The Role of Kidney in Glucose Homeostasis — SGLT2 Inhibitors, a New Approach in Diabetes Treatment

Vasileios Andrianesis; John Doupis


Expert Rev Clin Pharmacol. 2013;6(5):519-539. 

In This Article

Tubular Glucose Reabsorption

Glucose Reabsorption Physiology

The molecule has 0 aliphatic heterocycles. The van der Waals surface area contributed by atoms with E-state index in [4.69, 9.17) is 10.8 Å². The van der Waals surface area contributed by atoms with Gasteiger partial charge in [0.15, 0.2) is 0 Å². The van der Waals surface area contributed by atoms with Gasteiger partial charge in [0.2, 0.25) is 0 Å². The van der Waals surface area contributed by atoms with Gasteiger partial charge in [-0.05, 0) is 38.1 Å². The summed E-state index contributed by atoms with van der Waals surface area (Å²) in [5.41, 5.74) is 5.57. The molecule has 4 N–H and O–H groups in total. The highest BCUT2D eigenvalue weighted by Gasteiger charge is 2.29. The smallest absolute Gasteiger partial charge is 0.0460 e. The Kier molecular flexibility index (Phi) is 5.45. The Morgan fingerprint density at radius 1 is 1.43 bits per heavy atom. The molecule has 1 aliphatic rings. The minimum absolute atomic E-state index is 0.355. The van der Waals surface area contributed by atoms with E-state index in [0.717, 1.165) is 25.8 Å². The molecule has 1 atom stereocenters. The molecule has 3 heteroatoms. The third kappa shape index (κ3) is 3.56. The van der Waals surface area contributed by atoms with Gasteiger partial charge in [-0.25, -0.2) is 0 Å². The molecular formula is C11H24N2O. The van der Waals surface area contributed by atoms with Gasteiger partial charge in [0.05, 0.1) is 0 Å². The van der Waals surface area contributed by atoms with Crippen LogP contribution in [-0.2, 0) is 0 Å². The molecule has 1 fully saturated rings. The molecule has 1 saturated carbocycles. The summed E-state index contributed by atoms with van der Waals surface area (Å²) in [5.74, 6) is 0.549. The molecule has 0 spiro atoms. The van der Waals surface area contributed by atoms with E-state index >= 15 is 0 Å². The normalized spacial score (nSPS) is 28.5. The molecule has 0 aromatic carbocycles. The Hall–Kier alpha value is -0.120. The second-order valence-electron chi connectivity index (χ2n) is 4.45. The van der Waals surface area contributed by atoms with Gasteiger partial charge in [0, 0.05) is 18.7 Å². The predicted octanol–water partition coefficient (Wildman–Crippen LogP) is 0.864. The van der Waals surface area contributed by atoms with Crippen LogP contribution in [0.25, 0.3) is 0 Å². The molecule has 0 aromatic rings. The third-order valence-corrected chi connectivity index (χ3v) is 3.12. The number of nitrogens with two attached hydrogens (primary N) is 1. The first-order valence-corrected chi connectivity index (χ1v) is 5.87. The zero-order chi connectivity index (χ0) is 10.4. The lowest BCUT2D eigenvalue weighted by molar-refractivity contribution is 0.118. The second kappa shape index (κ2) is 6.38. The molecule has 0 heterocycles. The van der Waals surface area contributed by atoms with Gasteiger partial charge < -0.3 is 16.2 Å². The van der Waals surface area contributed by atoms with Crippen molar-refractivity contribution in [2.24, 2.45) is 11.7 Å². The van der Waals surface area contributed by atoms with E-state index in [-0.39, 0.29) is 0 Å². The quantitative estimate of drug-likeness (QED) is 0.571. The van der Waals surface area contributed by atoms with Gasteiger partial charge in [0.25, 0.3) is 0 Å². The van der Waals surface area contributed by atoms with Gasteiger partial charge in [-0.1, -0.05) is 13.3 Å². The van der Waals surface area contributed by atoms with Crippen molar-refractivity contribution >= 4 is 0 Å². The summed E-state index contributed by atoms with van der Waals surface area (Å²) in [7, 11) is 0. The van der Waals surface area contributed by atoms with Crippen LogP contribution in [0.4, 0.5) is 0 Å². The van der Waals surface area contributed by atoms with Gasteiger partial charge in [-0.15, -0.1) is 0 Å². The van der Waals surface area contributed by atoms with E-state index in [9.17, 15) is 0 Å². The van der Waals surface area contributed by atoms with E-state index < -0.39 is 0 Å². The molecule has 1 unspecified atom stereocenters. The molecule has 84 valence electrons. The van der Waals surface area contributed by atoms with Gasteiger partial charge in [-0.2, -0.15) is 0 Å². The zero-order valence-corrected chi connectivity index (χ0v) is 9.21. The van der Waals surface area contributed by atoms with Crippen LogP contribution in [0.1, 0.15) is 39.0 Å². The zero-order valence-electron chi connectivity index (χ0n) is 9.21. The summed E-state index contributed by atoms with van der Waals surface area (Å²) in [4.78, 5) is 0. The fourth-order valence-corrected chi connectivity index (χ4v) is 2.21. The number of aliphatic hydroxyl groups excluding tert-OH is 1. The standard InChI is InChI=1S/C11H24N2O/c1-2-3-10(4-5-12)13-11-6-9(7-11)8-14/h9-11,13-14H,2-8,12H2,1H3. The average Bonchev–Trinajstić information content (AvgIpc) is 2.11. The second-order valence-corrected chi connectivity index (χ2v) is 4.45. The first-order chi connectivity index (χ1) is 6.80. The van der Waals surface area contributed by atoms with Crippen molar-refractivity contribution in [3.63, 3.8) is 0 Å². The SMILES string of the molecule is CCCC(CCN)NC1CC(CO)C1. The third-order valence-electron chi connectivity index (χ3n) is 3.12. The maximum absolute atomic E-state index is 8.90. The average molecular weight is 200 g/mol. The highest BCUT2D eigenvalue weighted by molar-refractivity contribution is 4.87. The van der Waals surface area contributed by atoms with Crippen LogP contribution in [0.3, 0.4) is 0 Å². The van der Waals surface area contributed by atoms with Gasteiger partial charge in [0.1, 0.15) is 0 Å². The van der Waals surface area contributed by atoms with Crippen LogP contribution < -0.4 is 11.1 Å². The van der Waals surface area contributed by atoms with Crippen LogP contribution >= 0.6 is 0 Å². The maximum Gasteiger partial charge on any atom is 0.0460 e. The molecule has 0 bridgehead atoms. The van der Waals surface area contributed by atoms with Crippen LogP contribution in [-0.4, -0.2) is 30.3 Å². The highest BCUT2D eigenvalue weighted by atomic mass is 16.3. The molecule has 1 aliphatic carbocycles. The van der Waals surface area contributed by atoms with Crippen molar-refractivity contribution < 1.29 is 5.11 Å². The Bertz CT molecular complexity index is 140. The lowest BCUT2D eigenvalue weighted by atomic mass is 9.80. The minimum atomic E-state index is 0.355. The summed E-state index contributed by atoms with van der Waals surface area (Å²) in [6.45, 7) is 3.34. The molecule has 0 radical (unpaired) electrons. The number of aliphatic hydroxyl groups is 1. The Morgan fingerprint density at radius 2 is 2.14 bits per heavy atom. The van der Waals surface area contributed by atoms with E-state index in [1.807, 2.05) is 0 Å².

Apart from renal cortex glucose uptake and renal medulla gluconeogenesis, the role of glucose reabsorption in renal tubules is crucial for glucose homeostasis from kidneys. Under normal circumstances, the molecule of glucose is freely filtered from the glomerular capillary membrane and consequently all the amount of blood glucose passes from Bowman's capsule into the tubules.[21] Consequently, if plasma glucose normal concentration is 1 g/l and glomerular filtration rate (GFR) is about 180 l/day, the amount of the filtered glucose is about 180 g/day (or 125 mg/min). Virtually, none of the filtered glucose is normally excreted in the urine; therefore, the tubules have the ability to reabsorb over 180 g glucose per day. This mechanism, which allows the retention of valuable substances like glucose and amino acids, is facilitated by the combination of secondary active glucose transporters and passive glucose diffusion. The SGLTs Na+/D-glucose co-transporters (secondary active transporters) are located at the luminal membrane of the tubular cells.[21] The energy needed for glucose transportation against its electrochemical gradient (from the tubular lumen into the tubular cells) comes from the sodium ions diffusion. The low intracellular sodium concentration and the negative intracellular electrical potential, which allows the sodium diffusion down its electrochemical gradient through the luminal membrane of the tubular cells, are created from the sodium–potassium ATPase. This active transporter, located at the basolateral sides of the tubular epithelial cell, hydrolyzes ATP and uses the released energy for the transportation of sodium ions out of the cell into the interstitium. This mechanism is responsible for the low sodium concentration and the negative potential of the tubular cells. After entering the cells, glucose exits across the basolateral membranes by facilitated diffusion down its electrochemical gradient.[21]